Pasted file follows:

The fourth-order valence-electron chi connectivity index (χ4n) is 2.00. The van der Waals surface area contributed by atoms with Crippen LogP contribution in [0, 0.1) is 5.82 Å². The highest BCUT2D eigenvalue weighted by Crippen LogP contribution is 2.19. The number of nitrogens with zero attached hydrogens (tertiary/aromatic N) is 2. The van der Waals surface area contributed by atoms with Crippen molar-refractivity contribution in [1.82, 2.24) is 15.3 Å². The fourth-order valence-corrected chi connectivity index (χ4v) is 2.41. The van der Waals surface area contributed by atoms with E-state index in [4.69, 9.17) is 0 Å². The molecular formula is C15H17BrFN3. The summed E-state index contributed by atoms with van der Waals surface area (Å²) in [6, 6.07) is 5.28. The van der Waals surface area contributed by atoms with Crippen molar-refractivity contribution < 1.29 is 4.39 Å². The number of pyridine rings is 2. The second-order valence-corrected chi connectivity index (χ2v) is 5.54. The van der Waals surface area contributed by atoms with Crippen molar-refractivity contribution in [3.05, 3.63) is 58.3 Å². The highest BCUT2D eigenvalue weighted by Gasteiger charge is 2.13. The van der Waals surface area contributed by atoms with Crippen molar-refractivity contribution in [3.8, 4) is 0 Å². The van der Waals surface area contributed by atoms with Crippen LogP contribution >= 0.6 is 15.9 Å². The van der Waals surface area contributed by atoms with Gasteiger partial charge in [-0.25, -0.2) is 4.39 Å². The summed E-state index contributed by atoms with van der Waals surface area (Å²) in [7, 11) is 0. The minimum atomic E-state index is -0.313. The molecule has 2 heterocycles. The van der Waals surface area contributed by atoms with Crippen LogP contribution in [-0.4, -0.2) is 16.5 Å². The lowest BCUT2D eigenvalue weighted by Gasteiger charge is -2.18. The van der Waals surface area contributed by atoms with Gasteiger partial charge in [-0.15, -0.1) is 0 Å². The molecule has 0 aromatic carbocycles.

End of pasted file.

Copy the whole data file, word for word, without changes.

The fourth-order valence-electron chi connectivity index (χ4n) is 2.00. The van der Waals surface area contributed by atoms with Crippen LogP contribution in [0, 0.1) is 5.82 Å². The highest BCUT2D eigenvalue weighted by Crippen LogP contribution is 2.19. The number of nitrogens with zero attached hydrogens (tertiary/aromatic N) is 2. The van der Waals surface area contributed by atoms with Crippen molar-refractivity contribution in [1.82, 2.24) is 15.3 Å². The fourth-order valence-corrected chi connectivity index (χ4v) is 2.41. The van der Waals surface area contributed by atoms with E-state index in [4.69, 9.17) is 0 Å². The molecular formula is C15H17BrFN3. The summed E-state index contributed by atoms with van der Waals surface area (Å²) in [6, 6.07) is 5.28. The van der Waals surface area contributed by atoms with Crippen molar-refractivity contribution < 1.29 is 4.39 Å². The number of pyridine rings is 2. The second-order valence-corrected chi connectivity index (χ2v) is 5.54. The van der Waals surface area contributed by atoms with Crippen molar-refractivity contribution in [3.05, 3.63) is 58.3 Å². The highest BCUT2D eigenvalue weighted by Gasteiger charge is 2.13. The van der Waals surface area contributed by atoms with Crippen molar-refractivity contribution in [3.8, 4) is 0 Å². The van der Waals surface area contributed by atoms with Crippen LogP contribution >= 0.6 is 15.9 Å². The van der Waals surface area contributed by atoms with Gasteiger partial charge in [-0.25, -0.2) is 4.39 Å². The summed E-state index contributed by atoms with van der Waals surface area (Å²) in [7, 11) is 0. The minimum atomic E-state index is -0.313. The molecule has 2 heterocycles. The van der Waals surface area contributed by atoms with Crippen LogP contribution in [-0.4, -0.2) is 16.5 Å². The lowest BCUT2D eigenvalue weighted by Gasteiger charge is -2.18. The van der Waals surface area contributed by atoms with Gasteiger partial charge in [-0.15, -0.1) is 0 Å². The molecule has 0 aromatic carbocycles.